Topics in this issue:
- eBay news – Molly’s defect rate
- Garage sale
- Ask Molly – What about receipts?
Hello and welcome to this week’s edition of The eBay UK Bulletin.
Well, the football has started so watch out when your auctions end as there might not be as many watchers as you might hope. Saying that, during the first game Molly averaged sales of a pound a minute which was unexpected. The sales were all cosmetics and skin care, not a single electric fuse, thermostat or shower pump. Can’t imagine why.
This bulletin is a little different as I have been writing it in-between sun bathing and drinking iced frappes, so shorter articles this week [Ed - thank goodness for that].
[For admin details for this newsletter, please scroll down to the end.]
1. EBAY NEWS – MOLLY’S DEFECT RATES
Good news, you can now see the transactions for which the buyer left you low scores for ‘item as described’ and ‘dispatch time’ and block the buyer as you see fit.
You can access these details from your seller dashboard, my report still pops up when I click on the link, just click on the ‘download a report’ link, sign in and then expand to see the last 20 defects.
This worked for me this week when a buyer left low scores for both DSRs even though the trade was cancelled and the item never sent. A quick call to eBay and the defects were removed – you can’t mark low on description or delivery time if you never bought the item. This particular buyer was extremely rude even by Essex standards so I took the opportunity to suggest they received an ‘educational’ e-mail from eBay and also reported them for offensive language. Who says I don’t harbour a grudge?
Molly’s defect rates for the three shops are:
0.90% (9 out of 998)
0.75% (4 out of 536)
0.99% (36 out of 3,651)
There is still a large quantity of opened cases for ‘item not received’ which I instigated myself so I am not too concerned at the moment.
On the same subject this just in from hazels-homegrown2
“I’ve just checked out my projected ebay status for August and am pleased to see that it is still top-rated as I have a defect rate of 0.37%.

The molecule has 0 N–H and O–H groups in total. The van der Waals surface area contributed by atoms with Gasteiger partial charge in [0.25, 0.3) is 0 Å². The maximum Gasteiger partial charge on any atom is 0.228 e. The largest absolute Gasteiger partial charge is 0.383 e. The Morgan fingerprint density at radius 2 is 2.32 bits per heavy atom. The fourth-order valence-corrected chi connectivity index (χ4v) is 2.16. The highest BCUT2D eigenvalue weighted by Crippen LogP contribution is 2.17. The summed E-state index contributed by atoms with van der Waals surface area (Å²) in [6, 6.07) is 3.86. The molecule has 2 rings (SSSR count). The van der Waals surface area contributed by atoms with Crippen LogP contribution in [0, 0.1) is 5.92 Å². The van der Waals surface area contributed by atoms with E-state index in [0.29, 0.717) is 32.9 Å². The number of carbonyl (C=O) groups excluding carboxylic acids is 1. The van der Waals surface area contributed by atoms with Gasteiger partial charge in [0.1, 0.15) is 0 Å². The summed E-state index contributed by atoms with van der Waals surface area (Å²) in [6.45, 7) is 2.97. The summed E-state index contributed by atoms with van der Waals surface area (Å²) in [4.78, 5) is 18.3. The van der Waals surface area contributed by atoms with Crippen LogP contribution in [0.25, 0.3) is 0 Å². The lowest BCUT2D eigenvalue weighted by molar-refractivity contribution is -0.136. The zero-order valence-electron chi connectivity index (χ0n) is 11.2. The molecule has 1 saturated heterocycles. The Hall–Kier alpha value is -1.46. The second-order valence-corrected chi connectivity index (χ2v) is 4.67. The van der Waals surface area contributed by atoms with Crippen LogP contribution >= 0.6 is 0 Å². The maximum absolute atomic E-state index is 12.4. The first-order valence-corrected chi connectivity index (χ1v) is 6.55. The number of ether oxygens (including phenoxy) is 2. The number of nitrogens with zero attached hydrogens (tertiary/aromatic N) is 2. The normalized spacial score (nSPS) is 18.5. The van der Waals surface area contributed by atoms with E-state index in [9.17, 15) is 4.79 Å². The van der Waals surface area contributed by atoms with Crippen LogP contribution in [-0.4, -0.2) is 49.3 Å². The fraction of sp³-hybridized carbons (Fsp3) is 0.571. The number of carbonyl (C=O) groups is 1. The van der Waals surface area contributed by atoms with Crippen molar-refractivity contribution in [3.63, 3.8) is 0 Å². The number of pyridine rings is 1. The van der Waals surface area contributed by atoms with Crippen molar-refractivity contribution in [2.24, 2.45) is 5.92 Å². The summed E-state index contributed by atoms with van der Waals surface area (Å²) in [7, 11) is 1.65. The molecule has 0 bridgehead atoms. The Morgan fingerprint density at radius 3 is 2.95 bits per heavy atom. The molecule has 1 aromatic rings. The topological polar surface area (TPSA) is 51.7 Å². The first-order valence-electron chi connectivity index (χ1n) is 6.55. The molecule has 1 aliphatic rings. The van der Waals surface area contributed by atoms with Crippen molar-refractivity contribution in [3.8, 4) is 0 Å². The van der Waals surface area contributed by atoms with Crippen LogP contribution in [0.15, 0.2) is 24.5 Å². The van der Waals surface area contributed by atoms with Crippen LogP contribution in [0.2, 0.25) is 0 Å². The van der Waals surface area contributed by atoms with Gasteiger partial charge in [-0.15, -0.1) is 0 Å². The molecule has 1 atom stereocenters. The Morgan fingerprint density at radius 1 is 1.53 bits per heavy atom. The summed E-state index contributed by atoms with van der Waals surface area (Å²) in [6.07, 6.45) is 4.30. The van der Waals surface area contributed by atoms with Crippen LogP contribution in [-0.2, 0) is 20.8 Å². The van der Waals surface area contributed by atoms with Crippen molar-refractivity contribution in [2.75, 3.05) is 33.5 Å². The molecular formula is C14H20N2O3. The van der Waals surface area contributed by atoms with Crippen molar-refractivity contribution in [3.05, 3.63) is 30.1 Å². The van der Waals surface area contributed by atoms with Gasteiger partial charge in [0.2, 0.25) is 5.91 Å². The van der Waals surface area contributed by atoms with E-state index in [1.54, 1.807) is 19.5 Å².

I’m curious to see that this percentage seemed to be caused by 5 out of 1354 “low detailed seller ratings for item as described”. I’m guessing this comes from the few people who leave positive feedback but with a comment along the lines of “lovely stickers but smaller than I expected.
“I do, of course, have the measurements of my stickers in the product description but that clearly isn’t relevant.
“So, I was thinking, next time you are in communication with ebay you might like to suggest that they change the ‘item as described’ feedback section to something along the lines of ‘item as imagined’. I think that would suit the buyer better.”
2. GARAGE SALE
“So tell me Molly how did your garage sales go on Saturday?”
I’m glad you asked mystery reader, it was the one day that the heavens opened and boy did it rain. The second one was over when we arrived at about 11.30 – everybody had retired to the pub it seemed. However the rain worked in my favour at the first sale as fewer buyers turned up and sellers were keen to salvage something from the day – no reasonable offer refused.
It was a day for toys with all the regulars, Lego sets, Thomas trains, ELC Happyland and so on. Total outlay £86, expected return around £600, and the coffee was tax deductible.
This does pale into insignificance when compared with the purchase of 100 packs of oil paints from a bootsale on Wednesday for £20. The asking price for the lot tops £1,000 although I am not greedy and will take offers. Give up looking for Rolex watches; buy toys and paint.
Joy of joys, PayPal is about to increase the dispute term for buyers from 45 days to 180 days after payment date. Now, I have trouble remembering what I did last week, never mind sales that happened six months ago.
Here’s a quick PayPal spoof which links in quite nicely.
The next level veгіfіcation is required